How about a little Halloween howl? With the witching hour approaching, we'd like to share with your some tricks and treats for having a scary good time this weekend.
Let's start with the treats!
This month, we hosted a Halloween pet costume photo contest on Facebook. We had so many fun and wonderful entries, that is was really tough to choose just one winner - so we chose two! Here's the two winning entries:
Cock-a-doodle-doo! Yellow Lab Acadia as a Rooster, submitted by Sabrina Young.
That's just nuts (as in Peanuts)! Retired guide Jasper as The Great Pumpkin, puppy raiser Miranda Loughry as Snoopy/the WWI Flying Ace, and Lab/Golden cross puppy-in-training Kingston as Linus. Submitted by Andrea Loughry.
And how's this for a sweet treat? Follow the link below to watch a segment from CBS-13 in Sacramento, Calif. featuring a puppy raising club's outing to a local pumpkin patch:
And finally, the tricks. Remember that Halloween can be spooky - especially for your dog. Here's a few tricks and tips to guarantee a happy and healthy Halloween for your pooch:
- Walk your dog before trick-or-treaters start their rounds. If you are out-and-about in areas with dressed-up hooligans, make sure to keep a firm grip on the leash; many dogs are frightened by people in costumes.
- Make sure your dog is wearing an up-to-date I.D. tag.
- Find a secure place in your home to keep your dog, especially when you're passing out candy to trick-or-treaters. Dogs can easily get loose when the door opens, and the presence of little (and big) costumed people often scares animals, increasing the chance dogs will run away or get hit by cars. Consider using a baby gate at your front door that will keep the dog inside, even if the door is opened.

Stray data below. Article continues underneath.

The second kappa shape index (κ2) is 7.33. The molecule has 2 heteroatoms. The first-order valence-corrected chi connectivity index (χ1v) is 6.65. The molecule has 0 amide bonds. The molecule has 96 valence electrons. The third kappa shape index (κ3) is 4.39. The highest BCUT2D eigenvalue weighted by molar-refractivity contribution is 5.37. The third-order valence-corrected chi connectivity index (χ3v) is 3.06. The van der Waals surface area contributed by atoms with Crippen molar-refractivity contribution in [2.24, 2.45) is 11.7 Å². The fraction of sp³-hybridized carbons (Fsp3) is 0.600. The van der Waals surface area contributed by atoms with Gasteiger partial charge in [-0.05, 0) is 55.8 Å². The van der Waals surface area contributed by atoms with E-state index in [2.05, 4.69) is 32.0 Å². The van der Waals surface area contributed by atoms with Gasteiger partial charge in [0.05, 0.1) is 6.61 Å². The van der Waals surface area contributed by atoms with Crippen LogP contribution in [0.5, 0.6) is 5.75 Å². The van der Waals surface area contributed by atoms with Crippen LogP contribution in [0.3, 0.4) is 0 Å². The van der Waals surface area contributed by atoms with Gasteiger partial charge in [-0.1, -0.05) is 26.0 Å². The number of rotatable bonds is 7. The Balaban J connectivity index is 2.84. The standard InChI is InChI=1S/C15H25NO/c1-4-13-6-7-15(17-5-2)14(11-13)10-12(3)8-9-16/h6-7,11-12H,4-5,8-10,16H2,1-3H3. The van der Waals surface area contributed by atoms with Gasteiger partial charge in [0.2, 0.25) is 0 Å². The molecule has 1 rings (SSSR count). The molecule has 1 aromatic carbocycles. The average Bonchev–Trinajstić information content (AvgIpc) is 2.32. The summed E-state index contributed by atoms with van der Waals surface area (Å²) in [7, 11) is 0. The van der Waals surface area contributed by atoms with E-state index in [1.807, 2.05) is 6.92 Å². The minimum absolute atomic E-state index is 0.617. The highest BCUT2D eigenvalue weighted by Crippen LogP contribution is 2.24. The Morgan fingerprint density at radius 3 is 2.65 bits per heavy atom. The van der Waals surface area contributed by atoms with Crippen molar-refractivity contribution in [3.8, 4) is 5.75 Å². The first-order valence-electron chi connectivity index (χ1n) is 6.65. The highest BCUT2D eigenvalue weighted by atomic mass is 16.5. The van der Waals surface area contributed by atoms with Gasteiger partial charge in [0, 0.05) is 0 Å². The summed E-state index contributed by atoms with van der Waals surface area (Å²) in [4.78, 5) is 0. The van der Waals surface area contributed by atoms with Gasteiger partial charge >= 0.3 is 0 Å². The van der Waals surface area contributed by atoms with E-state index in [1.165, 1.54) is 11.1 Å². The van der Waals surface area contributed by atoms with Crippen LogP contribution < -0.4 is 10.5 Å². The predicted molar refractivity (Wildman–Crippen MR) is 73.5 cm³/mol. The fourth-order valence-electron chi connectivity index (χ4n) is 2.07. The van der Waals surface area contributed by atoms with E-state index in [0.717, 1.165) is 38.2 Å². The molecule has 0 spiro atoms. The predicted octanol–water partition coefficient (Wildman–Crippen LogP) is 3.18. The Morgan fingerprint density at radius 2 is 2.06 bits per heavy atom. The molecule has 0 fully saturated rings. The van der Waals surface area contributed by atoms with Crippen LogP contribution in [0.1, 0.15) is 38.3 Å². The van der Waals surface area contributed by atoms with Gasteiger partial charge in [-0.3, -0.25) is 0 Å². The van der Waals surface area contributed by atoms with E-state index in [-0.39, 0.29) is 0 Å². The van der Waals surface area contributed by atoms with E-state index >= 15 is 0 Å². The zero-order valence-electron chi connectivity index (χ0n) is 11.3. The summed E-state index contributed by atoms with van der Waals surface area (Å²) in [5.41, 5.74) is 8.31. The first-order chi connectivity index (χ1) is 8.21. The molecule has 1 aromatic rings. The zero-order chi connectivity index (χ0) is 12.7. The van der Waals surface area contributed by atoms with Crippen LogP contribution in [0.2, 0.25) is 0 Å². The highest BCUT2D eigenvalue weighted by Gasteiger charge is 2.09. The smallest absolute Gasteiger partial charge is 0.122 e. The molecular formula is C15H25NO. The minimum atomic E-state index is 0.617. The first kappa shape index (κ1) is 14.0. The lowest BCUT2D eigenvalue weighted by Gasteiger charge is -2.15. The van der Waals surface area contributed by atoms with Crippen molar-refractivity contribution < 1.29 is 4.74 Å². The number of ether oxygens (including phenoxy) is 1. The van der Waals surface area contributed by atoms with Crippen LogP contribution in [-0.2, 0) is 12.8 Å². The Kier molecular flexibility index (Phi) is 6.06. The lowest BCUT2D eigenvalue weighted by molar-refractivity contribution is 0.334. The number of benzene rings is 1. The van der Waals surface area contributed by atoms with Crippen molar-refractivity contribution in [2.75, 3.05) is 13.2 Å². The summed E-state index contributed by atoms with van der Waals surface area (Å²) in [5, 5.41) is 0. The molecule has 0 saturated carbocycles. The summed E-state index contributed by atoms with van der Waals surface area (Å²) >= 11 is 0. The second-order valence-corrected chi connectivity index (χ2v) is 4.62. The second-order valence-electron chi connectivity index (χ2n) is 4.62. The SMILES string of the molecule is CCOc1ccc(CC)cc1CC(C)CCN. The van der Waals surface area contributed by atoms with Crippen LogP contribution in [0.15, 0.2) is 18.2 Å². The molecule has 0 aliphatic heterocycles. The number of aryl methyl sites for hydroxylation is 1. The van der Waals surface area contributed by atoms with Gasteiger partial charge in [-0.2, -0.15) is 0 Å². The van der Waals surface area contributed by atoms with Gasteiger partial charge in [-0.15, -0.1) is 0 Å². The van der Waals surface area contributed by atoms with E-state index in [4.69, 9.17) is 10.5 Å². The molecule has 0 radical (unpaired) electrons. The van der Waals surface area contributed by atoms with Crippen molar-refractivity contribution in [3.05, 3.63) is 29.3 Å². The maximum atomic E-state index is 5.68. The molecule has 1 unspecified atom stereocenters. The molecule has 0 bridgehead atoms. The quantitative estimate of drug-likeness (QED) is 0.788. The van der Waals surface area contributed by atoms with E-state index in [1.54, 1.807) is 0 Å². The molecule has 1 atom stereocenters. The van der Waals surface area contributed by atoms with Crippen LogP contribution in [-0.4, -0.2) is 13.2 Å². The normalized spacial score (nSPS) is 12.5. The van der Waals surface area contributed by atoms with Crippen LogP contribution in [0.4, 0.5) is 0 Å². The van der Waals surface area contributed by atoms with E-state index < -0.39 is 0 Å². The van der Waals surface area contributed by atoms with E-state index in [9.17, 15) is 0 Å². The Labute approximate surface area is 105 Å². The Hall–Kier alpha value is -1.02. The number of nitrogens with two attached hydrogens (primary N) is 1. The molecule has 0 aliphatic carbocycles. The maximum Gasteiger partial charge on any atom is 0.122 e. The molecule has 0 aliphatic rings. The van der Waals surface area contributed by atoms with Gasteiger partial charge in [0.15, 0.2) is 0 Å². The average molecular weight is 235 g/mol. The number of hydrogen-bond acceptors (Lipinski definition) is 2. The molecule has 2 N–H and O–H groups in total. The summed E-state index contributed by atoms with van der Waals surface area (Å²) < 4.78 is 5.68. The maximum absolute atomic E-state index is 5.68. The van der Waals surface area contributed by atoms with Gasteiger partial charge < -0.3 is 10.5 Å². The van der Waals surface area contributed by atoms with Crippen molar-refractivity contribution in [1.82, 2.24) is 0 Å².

- If your dog has any aggressive tendencies, fear of loud noises, or a habit of excessive barking, place him in a quiet room as far away from your front door as possible.
- Consider crating your dog, which can make him feel more secure and reduce chances of accidental escapes. Provide him with chew toys, a favorite blanket, or whatever will provide him with comfort and distraction.
- If you want to have your dog near the door to greet visitors, keep him on leash. Pets can become very stressed by holiday activities and unwelcome interruptions in routine. A nervous dog might feel threatened and growl, lunge or bite.
- Keep dogs indoors. It's a bad idea to leave dogs out in the yard; in addition to the parade of holiday celebrants frightening and agitating them, you'll also face the threat of taunting, poisonings and pet thefts. Plus, a dog is likely to bark and howl at the constant flow of treat-or-treaters.
- Make sure pets can't reach candles, jack-o-lanterns, decorations or ornaments.
- If you like to dress up your dog for the holiday, keep in mind that Halloween costumes can annoy animals and pose safety and health hazards. Make sure the dog can breathe, see and hear, and that the costume is flame retardant. Remove any small or dangling accessories that could be chewed and swallowed. Avoid rubber bands, which can cut off the animal's circulation or, if accidentally left on, can burrow and cut into the animal's skin.
- Explain to everyone in your home (including kids) how dangerous treats are to pets. Store candy supplies out of reach and caution children about leaving candy wrappers on the floor.
- Keep your dog out of the candy bowl. Dispose of candy wrappers immediately in (they can cause choking or intestinal obstruction), and make sure the dogs can't get into the trash. Note: Chocolate contains theobromine, which can cause nerve damage and even death in dogs. The darker the chocolate, the more concentrated it is -- and the smaller the lethal dose.
- If you notice these symptoms of chocolate poisoning, call or visit your veterinarian right away: Excessive drooling or urination; pupil dilation; rapid heartbeat; vomiting and diarrhea; hyperactivity; muscle tremors and seizures.